The World Financial Review
Posted: 09 February 2021
International Trade in 2021: Challenges and Opportunities
The past few years have witnessed increasing geopolitical instability, posing greater uncertainty for international trade and investment. The advent of the global COVID-19 pandemic in 2020 has massively compounded the challenge to globalised economic networks and contributed to economic instability. The World Trade Organisation (WTO) projects a 9% decline in trade of goods for 2020.
One impact of the pandemic, particularly damaging to emerging economies, is volatility in the prices of raw materials as demand has declined in the face of lockdown. Hydrocarbon prices have been notably hard hit, creating significant political problems for countries where hydrocarbons have been a major source of government revenue – the Gulf producers such as Saudi Arabia and Iraq, Libya, Algeria, Russia, Nigeria and Angola in Sub-Saharan Africa, and Venezuela in Latin America. The revenue shortfalls and resulting budget deficits will add to uncertainty, economic hardship, and political instability in these economies. Popular protests have already broken out in states such as Iraq, Algeria and Russia as the effects of declining revenues exacerbate underlying political tensions.
Political instability will continue to increase globally with greater impact on emerging markets. Lebanon, a previously stable state, is sinking into an ever greater malaise. Ethiopia, for a number of years seen as one of Africa’s success stories, is looking an increasingly risky market with conflict, and disruptions posing major challenges for movement of goods.
The pandemic has led to a drastic rise in sovereign debt across emerging markets, which means restructuring will be a priority for heavily indebted countries. However, many of these debts, particularly in Africa, are owed to Chinese entities who are proving more reluctant to participate in multilateral restructuring mechanisms such as the IMF and Paris Club, which have proved the most effective channels for debt relief in the past and making necessary debt relief programmes more difficult to agree.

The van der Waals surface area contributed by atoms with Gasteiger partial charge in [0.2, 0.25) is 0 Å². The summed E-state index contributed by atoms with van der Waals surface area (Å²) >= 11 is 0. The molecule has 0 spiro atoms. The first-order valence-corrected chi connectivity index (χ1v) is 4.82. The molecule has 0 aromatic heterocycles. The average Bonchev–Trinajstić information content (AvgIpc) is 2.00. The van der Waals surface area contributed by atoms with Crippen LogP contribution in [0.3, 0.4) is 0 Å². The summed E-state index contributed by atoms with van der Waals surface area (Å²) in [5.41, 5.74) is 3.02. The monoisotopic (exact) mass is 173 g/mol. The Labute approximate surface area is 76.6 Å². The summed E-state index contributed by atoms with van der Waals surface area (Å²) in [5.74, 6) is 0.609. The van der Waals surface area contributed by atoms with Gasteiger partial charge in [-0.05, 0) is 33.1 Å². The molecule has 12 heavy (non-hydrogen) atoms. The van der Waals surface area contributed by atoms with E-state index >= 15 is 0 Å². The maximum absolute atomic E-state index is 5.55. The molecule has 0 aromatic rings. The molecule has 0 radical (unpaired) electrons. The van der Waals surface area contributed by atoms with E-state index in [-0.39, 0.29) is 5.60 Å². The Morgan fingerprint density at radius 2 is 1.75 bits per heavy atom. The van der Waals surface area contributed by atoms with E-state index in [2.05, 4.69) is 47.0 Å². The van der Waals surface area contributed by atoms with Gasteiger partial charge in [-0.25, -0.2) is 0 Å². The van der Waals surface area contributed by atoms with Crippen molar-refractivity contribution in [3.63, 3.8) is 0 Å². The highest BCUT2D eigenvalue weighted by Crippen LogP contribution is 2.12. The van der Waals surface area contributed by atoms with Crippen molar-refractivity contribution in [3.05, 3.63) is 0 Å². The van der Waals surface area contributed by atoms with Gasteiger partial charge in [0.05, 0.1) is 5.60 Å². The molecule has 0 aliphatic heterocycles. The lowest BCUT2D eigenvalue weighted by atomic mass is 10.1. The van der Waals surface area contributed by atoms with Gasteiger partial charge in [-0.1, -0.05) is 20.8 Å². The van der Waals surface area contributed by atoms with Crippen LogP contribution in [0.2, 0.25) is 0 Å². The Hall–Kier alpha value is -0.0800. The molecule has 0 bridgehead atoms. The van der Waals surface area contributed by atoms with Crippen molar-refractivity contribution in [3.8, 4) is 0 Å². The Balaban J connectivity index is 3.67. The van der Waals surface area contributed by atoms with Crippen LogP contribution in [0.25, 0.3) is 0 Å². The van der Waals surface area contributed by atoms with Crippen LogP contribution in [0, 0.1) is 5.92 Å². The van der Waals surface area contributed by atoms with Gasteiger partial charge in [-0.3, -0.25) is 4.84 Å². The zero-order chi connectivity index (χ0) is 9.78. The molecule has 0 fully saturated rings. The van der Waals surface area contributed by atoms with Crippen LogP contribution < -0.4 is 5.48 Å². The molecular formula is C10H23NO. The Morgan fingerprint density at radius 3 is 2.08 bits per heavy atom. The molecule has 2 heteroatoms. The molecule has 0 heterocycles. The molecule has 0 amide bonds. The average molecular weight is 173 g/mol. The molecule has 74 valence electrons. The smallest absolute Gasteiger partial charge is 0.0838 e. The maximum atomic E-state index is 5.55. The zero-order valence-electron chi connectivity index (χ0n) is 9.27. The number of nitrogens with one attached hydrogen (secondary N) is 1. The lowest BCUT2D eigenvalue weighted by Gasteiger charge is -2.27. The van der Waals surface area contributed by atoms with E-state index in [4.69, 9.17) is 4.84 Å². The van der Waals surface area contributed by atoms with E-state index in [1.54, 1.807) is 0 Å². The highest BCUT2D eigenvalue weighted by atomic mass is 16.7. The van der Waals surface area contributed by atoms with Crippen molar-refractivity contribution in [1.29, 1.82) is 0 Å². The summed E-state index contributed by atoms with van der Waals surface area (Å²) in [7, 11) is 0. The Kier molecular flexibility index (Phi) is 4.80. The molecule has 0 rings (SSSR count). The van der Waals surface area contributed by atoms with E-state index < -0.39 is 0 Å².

But the outlook for international trade and investment is not all negative. The political shift towards climate policy and a green recovery will create new jobs and trade opportunities in the longer term. The global trade in services is on the rise, with the WTO predicting that service exports will overtake goods trade exports, in the next decade. This shift will benefit nations in the west as the service industry is a key strength of many developed economies.
The new US Administration is likely to be positive for international trade as Biden will restore predictability to international relations, though bipartisan agreement in Congress on a robust approach towards China and Russia will ensure that at the “Great Power” level, tensions will persist. Despite this there remains a high likelihood of US seeking rules-based outcome rather than confrontation, in an effort to ease overall tensions.
The role of China generally, the increasing focus on its human rights record and its growing stand-off with the US and other states in the Asia region and beyond will pose a growing and generalised political risk which should colour the thinking of any business with an international presence and interests. This will be the overarching geopolitical dynamic over the coming decade. It is likely to have spill-over effects across secondary markets and on domestic public opinion which may affect trade and investment opportunities for companies globally.
It is therefore critical for businesses to take account of political risks and ways to anticipate them, understand them and mitigate them. We at Assynt deliver this to global companies through our rigorous, reliable and highly respected predictive analysis of key emerging markets and critical global themes.
For more insight on Assynt’s intelligence predictions for this year, access our top 5 global forecasts for 2021.